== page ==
Single-mode is a type of optical fiber that supports the transmission of a single mode of light. It is designed to provide the most efficient means of transmitting light signals over long distances with minimal losses. This type of fiber is used in areas that require long-distance, high-speed communications such as in telecommunications and data networks.
Single-mode fiber is composed of a core, which is a glass or plastic fiber with a diameter of typically 8 to 10 microns, surrounded by a cladding layer. The core is much smaller than the cladding, which is usually 125 microns in diameter. This core-to-cladding ratio allows for light to be propagated through the fiber in one mode, rather than multiple modes which would lead to higher losses.
The single-mode fiber is designed to transmit light with a specific wavelength, which is usually 1310 or 1550 nanometers. This wavelength is referred to as the cutoff wavelength, which is the point at which the light is no longer able to travel through the fiber. Above the cutoff wavelength, only one mode of light propagation is possible. This single-mode transmission requires fewer repeaters than multimode transmission, making it more efficient.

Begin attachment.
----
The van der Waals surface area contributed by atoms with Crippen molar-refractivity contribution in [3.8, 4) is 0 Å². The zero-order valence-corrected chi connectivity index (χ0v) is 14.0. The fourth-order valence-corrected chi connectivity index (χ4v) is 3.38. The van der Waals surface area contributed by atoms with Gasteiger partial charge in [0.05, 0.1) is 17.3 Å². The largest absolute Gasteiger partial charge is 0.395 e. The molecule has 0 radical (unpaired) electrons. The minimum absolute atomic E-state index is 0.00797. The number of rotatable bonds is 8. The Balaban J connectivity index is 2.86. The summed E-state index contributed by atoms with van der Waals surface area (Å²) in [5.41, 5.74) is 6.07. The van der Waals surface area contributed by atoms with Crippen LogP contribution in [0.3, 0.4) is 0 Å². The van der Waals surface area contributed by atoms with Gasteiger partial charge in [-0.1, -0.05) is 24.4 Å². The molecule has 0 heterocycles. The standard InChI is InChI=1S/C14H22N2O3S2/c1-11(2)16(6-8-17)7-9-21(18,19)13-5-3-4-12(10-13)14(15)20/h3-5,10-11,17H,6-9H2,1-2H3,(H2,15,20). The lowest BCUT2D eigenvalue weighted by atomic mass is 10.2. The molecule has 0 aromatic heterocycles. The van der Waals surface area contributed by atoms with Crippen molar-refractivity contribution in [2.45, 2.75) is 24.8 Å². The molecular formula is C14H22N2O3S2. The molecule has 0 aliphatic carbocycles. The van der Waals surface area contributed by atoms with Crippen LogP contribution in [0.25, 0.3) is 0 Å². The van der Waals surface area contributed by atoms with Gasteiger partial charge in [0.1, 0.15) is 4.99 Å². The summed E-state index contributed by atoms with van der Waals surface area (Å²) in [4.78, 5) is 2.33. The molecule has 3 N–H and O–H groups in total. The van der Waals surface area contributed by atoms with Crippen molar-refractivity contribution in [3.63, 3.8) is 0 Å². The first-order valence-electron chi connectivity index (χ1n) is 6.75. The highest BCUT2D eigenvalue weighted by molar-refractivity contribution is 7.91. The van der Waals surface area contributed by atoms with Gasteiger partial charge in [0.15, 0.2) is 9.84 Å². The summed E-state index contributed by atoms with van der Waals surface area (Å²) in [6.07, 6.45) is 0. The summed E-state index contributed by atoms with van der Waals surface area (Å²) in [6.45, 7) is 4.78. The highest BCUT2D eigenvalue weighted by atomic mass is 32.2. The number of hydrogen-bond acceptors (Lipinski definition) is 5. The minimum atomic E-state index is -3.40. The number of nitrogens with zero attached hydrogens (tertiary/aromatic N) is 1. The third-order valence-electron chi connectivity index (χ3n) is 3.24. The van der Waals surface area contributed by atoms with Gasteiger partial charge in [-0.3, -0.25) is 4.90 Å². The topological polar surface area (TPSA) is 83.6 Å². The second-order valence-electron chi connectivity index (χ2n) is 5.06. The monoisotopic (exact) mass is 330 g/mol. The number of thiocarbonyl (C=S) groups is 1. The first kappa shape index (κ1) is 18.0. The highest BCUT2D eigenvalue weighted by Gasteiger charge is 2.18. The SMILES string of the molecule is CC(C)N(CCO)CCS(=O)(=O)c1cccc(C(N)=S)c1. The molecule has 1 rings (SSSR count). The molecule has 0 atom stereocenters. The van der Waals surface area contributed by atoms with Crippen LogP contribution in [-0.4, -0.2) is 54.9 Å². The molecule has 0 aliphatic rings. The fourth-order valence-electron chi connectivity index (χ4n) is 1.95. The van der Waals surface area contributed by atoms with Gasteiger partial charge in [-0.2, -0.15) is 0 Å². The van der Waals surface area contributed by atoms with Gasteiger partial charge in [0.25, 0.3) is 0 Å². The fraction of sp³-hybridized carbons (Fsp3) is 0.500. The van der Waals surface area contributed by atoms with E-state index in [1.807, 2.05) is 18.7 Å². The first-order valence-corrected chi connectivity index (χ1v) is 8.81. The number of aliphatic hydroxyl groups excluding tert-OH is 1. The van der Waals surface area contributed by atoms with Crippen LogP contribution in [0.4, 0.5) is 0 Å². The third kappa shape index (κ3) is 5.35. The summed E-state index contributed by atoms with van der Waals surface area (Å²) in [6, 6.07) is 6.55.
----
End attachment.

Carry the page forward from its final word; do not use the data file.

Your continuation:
In order for the single-mode fiber to be effective, the core and cladding must have a refractive index difference of at least 1.6%. This allows for the light to be correctly guided along the fiber, reducing the amount of loss due to scattering, dispersion, and attenuation. The single-mode fiber is also designed to have an extremely low numerical aperture, which reduces the amount of light reflected off the surface of the fiber.
Single-mode fiber is a superior type of fiber for long-distance applications as it can reduce optical losses and transmission times significantly. It is also more future-proof as it is capable of handling next-generation high data rate services.